As the testimonies of the retrained reveal, translating theory into practice often exposed children to a greater danger than that allegedly posed by left-handedness. Recalling his experiences in a mid-1920s elementary school, one British left-hander reported that he was forced to sit on his left hand and write with his right hand. When that failed, his teachers tied his hand behind his back. Another pupil related that whenever he used his left hand his teacher poked a cane in his ribs. Retraining was not limited to the powerless. The Duke of York, future King George VI (1895-1952), had been forced to write with his right hand, which probably contributed to his stuttering. The methods used to transform Duke into a right-hander were similar to those reported by other British elementary students.
Retraining was common in the West until the late 20th century. Many French schoolteachers continued to force left-handers to write with their right hands well into the 1970s. “When I was in school,” wrote 64-year-old Gisèle, “the nuns were teachers and they forbade me to write with my left hand because they said that the LEFT-HANDED were possessed of the devil.” She was regularly hit with a ruler, and her hands were tied behind her to restrain use of her left hand. A 61-year-old German engineer from Wiesbaden recently reported his retraining led to “psychological and health problems” later in life. Along with other retrained German left-handers, he set up an online forum where others who post their own experiences of having been retrained. The adverse consequences of reported reveal how these humiliations reflected wider beliefs that difference is synonymous with abnormality.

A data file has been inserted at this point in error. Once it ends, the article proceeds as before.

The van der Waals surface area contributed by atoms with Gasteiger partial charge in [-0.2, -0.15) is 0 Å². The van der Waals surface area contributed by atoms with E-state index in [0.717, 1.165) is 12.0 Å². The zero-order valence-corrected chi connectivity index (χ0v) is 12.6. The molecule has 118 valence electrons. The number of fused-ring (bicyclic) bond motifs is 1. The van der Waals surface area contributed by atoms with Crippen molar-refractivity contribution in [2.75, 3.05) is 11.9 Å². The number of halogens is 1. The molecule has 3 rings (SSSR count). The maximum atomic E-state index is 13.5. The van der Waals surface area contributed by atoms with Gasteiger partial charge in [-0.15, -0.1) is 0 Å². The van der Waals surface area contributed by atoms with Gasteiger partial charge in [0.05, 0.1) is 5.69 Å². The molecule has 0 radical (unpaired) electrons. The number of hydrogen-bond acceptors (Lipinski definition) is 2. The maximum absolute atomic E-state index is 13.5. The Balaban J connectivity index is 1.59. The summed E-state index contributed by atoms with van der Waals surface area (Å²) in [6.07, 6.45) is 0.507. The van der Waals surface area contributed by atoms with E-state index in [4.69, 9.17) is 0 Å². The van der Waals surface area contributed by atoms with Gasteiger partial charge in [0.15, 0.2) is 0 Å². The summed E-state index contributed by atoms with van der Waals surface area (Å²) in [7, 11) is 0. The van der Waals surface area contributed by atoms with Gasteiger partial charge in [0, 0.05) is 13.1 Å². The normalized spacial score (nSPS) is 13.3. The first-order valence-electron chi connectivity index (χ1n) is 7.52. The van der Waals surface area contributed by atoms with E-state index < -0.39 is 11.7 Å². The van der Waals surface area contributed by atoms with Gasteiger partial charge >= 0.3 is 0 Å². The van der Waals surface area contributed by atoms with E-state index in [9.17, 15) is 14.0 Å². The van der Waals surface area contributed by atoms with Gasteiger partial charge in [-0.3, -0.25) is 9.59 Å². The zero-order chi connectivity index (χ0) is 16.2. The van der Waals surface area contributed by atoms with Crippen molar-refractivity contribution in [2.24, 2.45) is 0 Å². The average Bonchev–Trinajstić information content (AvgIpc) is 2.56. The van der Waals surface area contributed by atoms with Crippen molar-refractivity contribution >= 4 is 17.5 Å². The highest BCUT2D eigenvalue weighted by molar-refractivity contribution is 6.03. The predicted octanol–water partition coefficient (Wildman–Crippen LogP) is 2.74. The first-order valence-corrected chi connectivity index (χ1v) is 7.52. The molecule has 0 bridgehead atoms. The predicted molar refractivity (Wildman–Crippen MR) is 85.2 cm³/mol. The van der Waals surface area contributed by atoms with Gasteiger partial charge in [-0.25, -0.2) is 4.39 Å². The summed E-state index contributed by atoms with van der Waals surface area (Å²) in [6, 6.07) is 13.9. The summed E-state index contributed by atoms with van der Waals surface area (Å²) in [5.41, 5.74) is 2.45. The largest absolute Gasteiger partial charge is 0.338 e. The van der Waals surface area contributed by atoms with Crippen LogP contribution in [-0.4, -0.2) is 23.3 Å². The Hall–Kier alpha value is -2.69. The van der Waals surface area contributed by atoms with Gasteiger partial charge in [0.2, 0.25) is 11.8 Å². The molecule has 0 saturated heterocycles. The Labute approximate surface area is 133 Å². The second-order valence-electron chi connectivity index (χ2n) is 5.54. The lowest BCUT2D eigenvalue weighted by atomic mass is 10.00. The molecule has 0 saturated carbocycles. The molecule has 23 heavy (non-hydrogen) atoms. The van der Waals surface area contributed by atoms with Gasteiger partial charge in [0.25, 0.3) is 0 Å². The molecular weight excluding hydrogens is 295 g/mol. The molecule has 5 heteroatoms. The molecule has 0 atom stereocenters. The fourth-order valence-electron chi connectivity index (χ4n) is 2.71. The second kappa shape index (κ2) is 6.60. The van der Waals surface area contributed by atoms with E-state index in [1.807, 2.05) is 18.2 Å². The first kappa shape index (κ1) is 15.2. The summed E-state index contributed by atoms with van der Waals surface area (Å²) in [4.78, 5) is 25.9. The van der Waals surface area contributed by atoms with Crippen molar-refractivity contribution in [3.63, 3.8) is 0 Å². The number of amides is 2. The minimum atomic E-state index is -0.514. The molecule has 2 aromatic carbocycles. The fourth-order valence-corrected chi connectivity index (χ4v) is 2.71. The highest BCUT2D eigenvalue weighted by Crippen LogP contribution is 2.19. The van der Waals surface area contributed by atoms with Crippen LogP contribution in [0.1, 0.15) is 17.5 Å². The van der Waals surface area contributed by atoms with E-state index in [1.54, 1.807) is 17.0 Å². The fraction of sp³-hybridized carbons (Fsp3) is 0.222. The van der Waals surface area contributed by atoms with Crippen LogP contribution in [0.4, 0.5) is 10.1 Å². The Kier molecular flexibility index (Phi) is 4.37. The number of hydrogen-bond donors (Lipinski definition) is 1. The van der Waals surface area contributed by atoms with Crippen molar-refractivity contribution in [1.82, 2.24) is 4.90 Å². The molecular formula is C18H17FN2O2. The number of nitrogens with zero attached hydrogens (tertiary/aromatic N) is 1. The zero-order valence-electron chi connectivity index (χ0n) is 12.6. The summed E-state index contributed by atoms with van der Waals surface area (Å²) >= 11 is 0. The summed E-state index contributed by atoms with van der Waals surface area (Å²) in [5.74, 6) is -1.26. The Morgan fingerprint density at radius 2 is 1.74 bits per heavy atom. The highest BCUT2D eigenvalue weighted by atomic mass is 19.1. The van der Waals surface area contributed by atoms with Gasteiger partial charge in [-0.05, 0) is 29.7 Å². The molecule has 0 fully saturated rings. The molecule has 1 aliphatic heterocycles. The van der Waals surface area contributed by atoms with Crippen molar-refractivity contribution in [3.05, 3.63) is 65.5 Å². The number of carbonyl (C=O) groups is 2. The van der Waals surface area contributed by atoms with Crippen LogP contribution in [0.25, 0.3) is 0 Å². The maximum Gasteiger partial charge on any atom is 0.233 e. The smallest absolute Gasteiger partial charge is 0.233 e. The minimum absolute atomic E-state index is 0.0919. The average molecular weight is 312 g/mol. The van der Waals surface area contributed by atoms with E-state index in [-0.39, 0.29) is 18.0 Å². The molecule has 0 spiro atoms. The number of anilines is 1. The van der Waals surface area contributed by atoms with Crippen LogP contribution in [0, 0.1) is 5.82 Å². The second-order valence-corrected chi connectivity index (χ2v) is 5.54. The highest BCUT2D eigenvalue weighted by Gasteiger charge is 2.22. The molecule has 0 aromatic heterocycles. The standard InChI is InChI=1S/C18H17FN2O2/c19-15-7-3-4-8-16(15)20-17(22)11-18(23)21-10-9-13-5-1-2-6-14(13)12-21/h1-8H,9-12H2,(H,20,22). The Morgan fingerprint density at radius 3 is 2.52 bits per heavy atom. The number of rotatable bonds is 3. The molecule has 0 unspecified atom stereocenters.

GE: I get the sense that genetic and evolutionary arguments about the etiology of left- and right-handedness have grown in prominence since, say, 1970. To what extent is that a fair assessment of more recent research developments?